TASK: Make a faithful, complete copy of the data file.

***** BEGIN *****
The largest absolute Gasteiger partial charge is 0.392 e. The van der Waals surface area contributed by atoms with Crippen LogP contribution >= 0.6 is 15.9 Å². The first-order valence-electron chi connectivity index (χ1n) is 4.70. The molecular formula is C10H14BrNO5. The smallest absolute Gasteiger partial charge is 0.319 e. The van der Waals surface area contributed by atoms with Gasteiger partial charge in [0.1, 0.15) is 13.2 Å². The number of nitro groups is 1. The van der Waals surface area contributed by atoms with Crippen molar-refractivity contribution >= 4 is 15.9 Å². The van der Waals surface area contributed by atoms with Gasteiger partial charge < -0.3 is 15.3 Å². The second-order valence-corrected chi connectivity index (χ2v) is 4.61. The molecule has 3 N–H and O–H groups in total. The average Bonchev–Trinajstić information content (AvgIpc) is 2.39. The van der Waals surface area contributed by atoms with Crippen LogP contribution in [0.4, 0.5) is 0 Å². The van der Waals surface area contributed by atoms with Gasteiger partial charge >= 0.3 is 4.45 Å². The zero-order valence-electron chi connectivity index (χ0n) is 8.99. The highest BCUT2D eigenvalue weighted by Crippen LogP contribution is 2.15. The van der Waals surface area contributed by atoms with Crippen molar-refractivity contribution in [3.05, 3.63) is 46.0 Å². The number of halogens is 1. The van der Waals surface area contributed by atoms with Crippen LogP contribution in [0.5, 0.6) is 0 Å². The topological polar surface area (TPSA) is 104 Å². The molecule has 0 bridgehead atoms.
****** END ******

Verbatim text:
The largest absolute Gasteiger partial charge is 0.392 e. The van der Waals surface area contributed by atoms with Crippen LogP contribution >= 0.6 is 15.9 Å². The first-order valence-electron chi connectivity index (χ1n) is 4.70. The molecular formula is C10H14BrNO5. The smallest absolute Gasteiger partial charge is 0.319 e. The van der Waals surface area contributed by atoms with Gasteiger partial charge in [0.1, 0.15) is 13.2 Å². The number of nitro groups is 1. The van der Waals surface area contributed by atoms with Crippen molar-refractivity contribution >= 4 is 15.9 Å². The van der Waals surface area contributed by atoms with Gasteiger partial charge < -0.3 is 15.3 Å². The second-order valence-corrected chi connectivity index (χ2v) is 4.61. The molecule has 3 N–H and O–H groups in total. The average Bonchev–Trinajstić information content (AvgIpc) is 2.39. The van der Waals surface area contributed by atoms with Crippen LogP contribution in [0.4, 0.5) is 0 Å². The van der Waals surface area contributed by atoms with Gasteiger partial charge >= 0.3 is 4.45 Å². The zero-order valence-electron chi connectivity index (χ0n) is 8.99. The highest BCUT2D eigenvalue weighted by Crippen LogP contribution is 2.15. The van der Waals surface area contributed by atoms with Crippen molar-refractivity contribution in [3.05, 3.63) is 46.0 Å². The number of halogens is 1. The van der Waals surface area contributed by atoms with Crippen LogP contribution in [0.5, 0.6) is 0 Å². The topological polar surface area (TPSA) is 104 Å². The molecule has 0 bridgehead atoms.